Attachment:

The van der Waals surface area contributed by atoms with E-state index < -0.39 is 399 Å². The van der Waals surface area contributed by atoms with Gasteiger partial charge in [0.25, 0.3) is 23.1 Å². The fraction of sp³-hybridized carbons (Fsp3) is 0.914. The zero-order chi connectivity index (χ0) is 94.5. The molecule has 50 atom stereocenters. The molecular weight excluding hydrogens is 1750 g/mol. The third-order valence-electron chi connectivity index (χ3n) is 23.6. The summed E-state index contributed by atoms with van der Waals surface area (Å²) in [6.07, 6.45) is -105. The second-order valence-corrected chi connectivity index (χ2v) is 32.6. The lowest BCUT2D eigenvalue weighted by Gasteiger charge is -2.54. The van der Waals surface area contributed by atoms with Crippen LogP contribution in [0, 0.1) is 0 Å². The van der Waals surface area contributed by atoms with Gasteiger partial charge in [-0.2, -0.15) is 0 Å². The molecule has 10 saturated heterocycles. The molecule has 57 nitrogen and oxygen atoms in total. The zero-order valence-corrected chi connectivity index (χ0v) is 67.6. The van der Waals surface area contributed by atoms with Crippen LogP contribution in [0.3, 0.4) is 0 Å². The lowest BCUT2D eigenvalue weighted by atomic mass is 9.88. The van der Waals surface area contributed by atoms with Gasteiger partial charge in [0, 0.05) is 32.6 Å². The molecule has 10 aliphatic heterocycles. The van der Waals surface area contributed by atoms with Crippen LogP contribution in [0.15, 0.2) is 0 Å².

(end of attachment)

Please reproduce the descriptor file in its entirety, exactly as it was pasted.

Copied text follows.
The van der Waals surface area contributed by atoms with E-state index < -0.39 is 399 Å². The van der Waals surface area contributed by atoms with Gasteiger partial charge in [0.25, 0.3) is 23.1 Å². The fraction of sp³-hybridized carbons (Fsp3) is 0.914. The zero-order chi connectivity index (χ0) is 94.5. The molecule has 50 atom stereocenters. The molecular weight excluding hydrogens is 1750 g/mol. The third-order valence-electron chi connectivity index (χ3n) is 23.6. The summed E-state index contributed by atoms with van der Waals surface area (Å²) in [6.07, 6.45) is -105. The second-order valence-corrected chi connectivity index (χ2v) is 32.6. The lowest BCUT2D eigenvalue weighted by Gasteiger charge is -2.54. The van der Waals surface area contributed by atoms with Crippen LogP contribution in [0, 0.1) is 0 Å². The van der Waals surface area contributed by atoms with Gasteiger partial charge in [-0.2, -0.15) is 0 Å². The molecule has 10 saturated heterocycles. The molecule has 57 nitrogen and oxygen atoms in total. The zero-order valence-corrected chi connectivity index (χ0v) is 67.6. The van der Waals surface area contributed by atoms with Crippen LogP contribution in [0.3, 0.4) is 0 Å². The lowest BCUT2D eigenvalue weighted by atomic mass is 9.88. The van der Waals surface area contributed by atoms with Gasteiger partial charge in [0, 0.05) is 32.6 Å². The molecule has 10 aliphatic heterocycles. The van der Waals surface area contributed by atoms with Crippen LogP contribution in [0.15, 0.2) is 0 Å².